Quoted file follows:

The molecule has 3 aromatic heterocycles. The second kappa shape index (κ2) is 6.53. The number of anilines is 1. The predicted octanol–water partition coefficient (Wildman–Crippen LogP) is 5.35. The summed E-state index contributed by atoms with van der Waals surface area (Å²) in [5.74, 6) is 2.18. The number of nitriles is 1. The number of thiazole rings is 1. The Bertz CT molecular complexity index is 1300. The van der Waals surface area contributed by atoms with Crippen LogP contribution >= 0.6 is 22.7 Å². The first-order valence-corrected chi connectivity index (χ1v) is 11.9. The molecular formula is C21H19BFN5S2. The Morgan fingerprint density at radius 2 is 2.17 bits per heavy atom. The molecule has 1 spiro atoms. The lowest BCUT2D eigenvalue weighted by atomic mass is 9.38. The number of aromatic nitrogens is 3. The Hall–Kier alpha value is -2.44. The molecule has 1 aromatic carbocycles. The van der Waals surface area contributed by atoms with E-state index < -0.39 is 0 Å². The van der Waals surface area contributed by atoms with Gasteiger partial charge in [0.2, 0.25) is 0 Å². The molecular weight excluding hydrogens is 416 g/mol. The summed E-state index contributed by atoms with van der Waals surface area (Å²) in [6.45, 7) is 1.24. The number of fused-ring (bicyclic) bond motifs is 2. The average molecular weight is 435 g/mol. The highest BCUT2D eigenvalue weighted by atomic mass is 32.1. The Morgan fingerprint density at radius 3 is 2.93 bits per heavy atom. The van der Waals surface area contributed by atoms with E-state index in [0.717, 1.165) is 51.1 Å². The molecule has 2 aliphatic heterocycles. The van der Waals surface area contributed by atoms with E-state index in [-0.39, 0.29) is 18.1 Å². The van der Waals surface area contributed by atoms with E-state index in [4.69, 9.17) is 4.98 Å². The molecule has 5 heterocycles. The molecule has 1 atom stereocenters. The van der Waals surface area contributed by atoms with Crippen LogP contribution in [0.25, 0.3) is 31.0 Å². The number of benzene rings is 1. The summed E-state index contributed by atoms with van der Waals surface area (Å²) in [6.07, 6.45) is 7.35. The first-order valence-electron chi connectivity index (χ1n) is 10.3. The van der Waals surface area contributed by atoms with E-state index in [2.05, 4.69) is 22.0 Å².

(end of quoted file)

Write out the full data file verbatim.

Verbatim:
The molecule has 3 aromatic heterocycles. The second kappa shape index (κ2) is 6.53. The number of anilines is 1. The predicted octanol–water partition coefficient (Wildman–Crippen LogP) is 5.35. The summed E-state index contributed by atoms with van der Waals surface area (Å²) in [5.74, 6) is 2.18. The number of nitriles is 1. The number of thiazole rings is 1. The Bertz CT molecular complexity index is 1300. The van der Waals surface area contributed by atoms with Crippen LogP contribution >= 0.6 is 22.7 Å². The first-order valence-corrected chi connectivity index (χ1v) is 11.9. The molecular formula is C21H19BFN5S2. The Morgan fingerprint density at radius 2 is 2.17 bits per heavy atom. The molecule has 1 spiro atoms. The lowest BCUT2D eigenvalue weighted by atomic mass is 9.38. The number of aromatic nitrogens is 3. The Hall–Kier alpha value is -2.44. The molecule has 1 aromatic carbocycles. The van der Waals surface area contributed by atoms with E-state index < -0.39 is 0 Å². The van der Waals surface area contributed by atoms with Gasteiger partial charge in [0.2, 0.25) is 0 Å². The molecular weight excluding hydrogens is 416 g/mol. The summed E-state index contributed by atoms with van der Waals surface area (Å²) in [6.45, 7) is 1.24. The number of fused-ring (bicyclic) bond motifs is 2. The average molecular weight is 435 g/mol. The highest BCUT2D eigenvalue weighted by atomic mass is 32.1. The Morgan fingerprint density at radius 3 is 2.93 bits per heavy atom. The van der Waals surface area contributed by atoms with E-state index in [0.717, 1.165) is 51.1 Å². The molecule has 2 aliphatic heterocycles. The van der Waals surface area contributed by atoms with E-state index in [-0.39, 0.29) is 18.1 Å². The van der Waals surface area contributed by atoms with E-state index in [4.69, 9.17) is 4.98 Å². The molecule has 5 heterocycles. The molecule has 1 atom stereocenters. The van der Waals surface area contributed by atoms with Crippen LogP contribution in [0.25, 0.3) is 31.0 Å². The number of benzene rings is 1. The summed E-state index contributed by atoms with van der Waals surface area (Å²) in [6.07, 6.45) is 7.35. The first-order valence-electron chi connectivity index (χ1n) is 10.3. The van der Waals surface area contributed by atoms with E-state index in [2.05, 4.69) is 22.0 Å².